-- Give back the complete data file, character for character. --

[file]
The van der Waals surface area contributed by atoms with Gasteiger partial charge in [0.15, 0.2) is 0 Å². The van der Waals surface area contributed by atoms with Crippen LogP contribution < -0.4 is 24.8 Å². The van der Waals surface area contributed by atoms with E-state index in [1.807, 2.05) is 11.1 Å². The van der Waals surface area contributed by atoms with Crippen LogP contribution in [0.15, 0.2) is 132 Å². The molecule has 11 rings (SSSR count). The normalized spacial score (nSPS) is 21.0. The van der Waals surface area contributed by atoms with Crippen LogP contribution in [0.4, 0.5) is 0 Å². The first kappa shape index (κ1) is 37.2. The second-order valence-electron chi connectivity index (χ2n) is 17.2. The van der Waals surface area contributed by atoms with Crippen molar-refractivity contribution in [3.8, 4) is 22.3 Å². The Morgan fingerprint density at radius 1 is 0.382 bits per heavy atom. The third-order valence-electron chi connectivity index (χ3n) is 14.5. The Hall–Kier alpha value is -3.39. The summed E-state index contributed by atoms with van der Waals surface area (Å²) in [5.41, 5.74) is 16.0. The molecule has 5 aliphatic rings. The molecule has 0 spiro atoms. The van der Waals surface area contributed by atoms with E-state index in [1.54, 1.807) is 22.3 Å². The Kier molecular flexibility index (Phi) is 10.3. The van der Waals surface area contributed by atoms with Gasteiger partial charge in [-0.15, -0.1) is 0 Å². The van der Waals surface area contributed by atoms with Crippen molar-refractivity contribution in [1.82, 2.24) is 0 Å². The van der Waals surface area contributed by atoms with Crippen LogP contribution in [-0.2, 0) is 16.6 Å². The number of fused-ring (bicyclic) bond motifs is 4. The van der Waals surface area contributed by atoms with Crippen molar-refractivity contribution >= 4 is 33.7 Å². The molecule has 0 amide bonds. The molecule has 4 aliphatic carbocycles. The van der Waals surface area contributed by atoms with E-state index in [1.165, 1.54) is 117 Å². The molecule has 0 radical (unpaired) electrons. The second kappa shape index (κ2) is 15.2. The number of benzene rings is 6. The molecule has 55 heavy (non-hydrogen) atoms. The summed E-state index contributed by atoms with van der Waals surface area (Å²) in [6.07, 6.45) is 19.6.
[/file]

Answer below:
The van der Waals surface area contributed by atoms with Gasteiger partial charge in [0.15, 0.2) is 0 Å². The van der Waals surface area contributed by atoms with Crippen LogP contribution < -0.4 is 24.8 Å². The van der Waals surface area contributed by atoms with E-state index in [1.807, 2.05) is 11.1 Å². The van der Waals surface area contributed by atoms with Crippen LogP contribution in [0.15, 0.2) is 132 Å². The molecule has 11 rings (SSSR count). The normalized spacial score (nSPS) is 21.0. The van der Waals surface area contributed by atoms with Crippen LogP contribution in [0.4, 0.5) is 0 Å². The first kappa shape index (κ1) is 37.2. The second-order valence-electron chi connectivity index (χ2n) is 17.2. The van der Waals surface area contributed by atoms with Crippen molar-refractivity contribution in [3.8, 4) is 22.3 Å². The Morgan fingerprint density at radius 1 is 0.382 bits per heavy atom. The third-order valence-electron chi connectivity index (χ3n) is 14.5. The Hall–Kier alpha value is -3.39. The summed E-state index contributed by atoms with van der Waals surface area (Å²) in [5.41, 5.74) is 16.0. The molecule has 5 aliphatic rings. The molecule has 0 spiro atoms. The van der Waals surface area contributed by atoms with E-state index in [1.54, 1.807) is 22.3 Å². The Kier molecular flexibility index (Phi) is 10.3. The van der Waals surface area contributed by atoms with Gasteiger partial charge in [-0.15, -0.1) is 0 Å². The van der Waals surface area contributed by atoms with Crippen molar-refractivity contribution in [1.82, 2.24) is 0 Å². The van der Waals surface area contributed by atoms with Crippen LogP contribution in [-0.2, 0) is 16.6 Å². The number of fused-ring (bicyclic) bond motifs is 4. The van der Waals surface area contributed by atoms with Crippen molar-refractivity contribution >= 4 is 33.7 Å². The molecule has 0 amide bonds. The molecule has 4 aliphatic carbocycles. The van der Waals surface area contributed by atoms with E-state index in [1.165, 1.54) is 117 Å². The molecule has 0 radical (unpaired) electrons. The second kappa shape index (κ2) is 15.2. The number of benzene rings is 6. The molecule has 55 heavy (non-hydrogen) atoms. The summed E-state index contributed by atoms with van der Waals surface area (Å²) in [6.07, 6.45) is 19.6.